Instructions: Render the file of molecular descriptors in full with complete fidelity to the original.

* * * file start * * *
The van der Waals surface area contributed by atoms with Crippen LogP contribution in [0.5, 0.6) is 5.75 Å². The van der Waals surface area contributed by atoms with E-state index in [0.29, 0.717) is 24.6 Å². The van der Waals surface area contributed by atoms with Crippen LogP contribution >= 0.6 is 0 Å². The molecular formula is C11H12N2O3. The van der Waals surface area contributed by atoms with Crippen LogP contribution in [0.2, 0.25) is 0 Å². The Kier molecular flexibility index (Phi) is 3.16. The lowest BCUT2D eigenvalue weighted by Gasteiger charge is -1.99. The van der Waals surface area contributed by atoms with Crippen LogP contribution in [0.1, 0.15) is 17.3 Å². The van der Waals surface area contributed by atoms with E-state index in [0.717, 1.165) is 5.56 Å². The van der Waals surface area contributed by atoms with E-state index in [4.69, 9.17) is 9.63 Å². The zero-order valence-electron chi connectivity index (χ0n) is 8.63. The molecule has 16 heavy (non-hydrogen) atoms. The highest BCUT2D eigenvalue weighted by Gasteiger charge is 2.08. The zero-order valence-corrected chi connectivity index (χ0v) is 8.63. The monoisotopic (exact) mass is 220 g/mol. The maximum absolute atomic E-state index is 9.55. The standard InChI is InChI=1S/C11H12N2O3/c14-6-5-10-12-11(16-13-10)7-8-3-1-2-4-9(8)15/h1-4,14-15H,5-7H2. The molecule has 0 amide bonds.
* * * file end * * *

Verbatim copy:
The van der Waals surface area contributed by atoms with Crippen LogP contribution in [0.5, 0.6) is 5.75 Å². The van der Waals surface area contributed by atoms with E-state index in [0.29, 0.717) is 24.6 Å². The van der Waals surface area contributed by atoms with Crippen LogP contribution >= 0.6 is 0 Å². The molecular formula is C11H12N2O3. The van der Waals surface area contributed by atoms with Crippen LogP contribution in [0.2, 0.25) is 0 Å². The Kier molecular flexibility index (Phi) is 3.16. The lowest BCUT2D eigenvalue weighted by Gasteiger charge is -1.99. The van der Waals surface area contributed by atoms with Crippen LogP contribution in [0.1, 0.15) is 17.3 Å². The van der Waals surface area contributed by atoms with E-state index in [0.717, 1.165) is 5.56 Å². The van der Waals surface area contributed by atoms with E-state index in [4.69, 9.17) is 9.63 Å². The zero-order valence-electron chi connectivity index (χ0n) is 8.63. The molecule has 16 heavy (non-hydrogen) atoms. The highest BCUT2D eigenvalue weighted by Gasteiger charge is 2.08. The zero-order valence-corrected chi connectivity index (χ0v) is 8.63. The monoisotopic (exact) mass is 220 g/mol. The maximum absolute atomic E-state index is 9.55. The standard InChI is InChI=1S/C11H12N2O3/c14-6-5-10-12-11(16-13-10)7-8-3-1-2-4-9(8)15/h1-4,14-15H,5-7H2. The molecule has 0 amide bonds.